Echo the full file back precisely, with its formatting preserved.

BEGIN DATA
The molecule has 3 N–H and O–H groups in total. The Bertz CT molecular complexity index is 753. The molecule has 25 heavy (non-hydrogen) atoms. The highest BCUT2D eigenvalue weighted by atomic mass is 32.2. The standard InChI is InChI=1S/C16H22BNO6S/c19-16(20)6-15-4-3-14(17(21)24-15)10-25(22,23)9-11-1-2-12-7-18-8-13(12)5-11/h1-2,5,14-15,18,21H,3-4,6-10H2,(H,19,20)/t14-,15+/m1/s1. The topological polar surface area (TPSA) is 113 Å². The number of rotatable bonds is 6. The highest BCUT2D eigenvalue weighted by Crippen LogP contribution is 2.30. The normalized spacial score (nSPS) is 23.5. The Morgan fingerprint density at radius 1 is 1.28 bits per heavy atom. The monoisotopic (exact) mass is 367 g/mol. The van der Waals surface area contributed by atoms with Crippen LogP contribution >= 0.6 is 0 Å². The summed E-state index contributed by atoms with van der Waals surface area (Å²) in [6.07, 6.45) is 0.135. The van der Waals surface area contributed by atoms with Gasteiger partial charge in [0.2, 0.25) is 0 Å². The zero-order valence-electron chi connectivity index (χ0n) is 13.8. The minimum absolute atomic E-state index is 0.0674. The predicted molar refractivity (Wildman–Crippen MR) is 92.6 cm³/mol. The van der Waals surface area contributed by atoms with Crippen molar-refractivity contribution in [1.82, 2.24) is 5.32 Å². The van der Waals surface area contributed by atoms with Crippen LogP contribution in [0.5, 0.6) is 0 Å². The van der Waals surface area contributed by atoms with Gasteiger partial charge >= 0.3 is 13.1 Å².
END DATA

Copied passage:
The molecule has 3 N–H and O–H groups in total. The Bertz CT molecular complexity index is 753. The molecule has 25 heavy (non-hydrogen) atoms. The highest BCUT2D eigenvalue weighted by atomic mass is 32.2. The standard InChI is InChI=1S/C16H22BNO6S/c19-16(20)6-15-4-3-14(17(21)24-15)10-25(22,23)9-11-1-2-12-7-18-8-13(12)5-11/h1-2,5,14-15,18,21H,3-4,6-10H2,(H,19,20)/t14-,15+/m1/s1. The topological polar surface area (TPSA) is 113 Å². The number of rotatable bonds is 6. The highest BCUT2D eigenvalue weighted by Crippen LogP contribution is 2.30. The normalized spacial score (nSPS) is 23.5. The Morgan fingerprint density at radius 1 is 1.28 bits per heavy atom. The monoisotopic (exact) mass is 367 g/mol. The van der Waals surface area contributed by atoms with Crippen LogP contribution >= 0.6 is 0 Å². The summed E-state index contributed by atoms with van der Waals surface area (Å²) in [6.07, 6.45) is 0.135. The van der Waals surface area contributed by atoms with Gasteiger partial charge in [0.2, 0.25) is 0 Å². The zero-order valence-electron chi connectivity index (χ0n) is 13.8. The minimum absolute atomic E-state index is 0.0674. The predicted molar refractivity (Wildman–Crippen MR) is 92.6 cm³/mol. The van der Waals surface area contributed by atoms with Crippen molar-refractivity contribution in [1.82, 2.24) is 5.32 Å². The van der Waals surface area contributed by atoms with Crippen LogP contribution in [0.5, 0.6) is 0 Å². The van der Waals surface area contributed by atoms with Gasteiger partial charge >= 0.3 is 13.1 Å².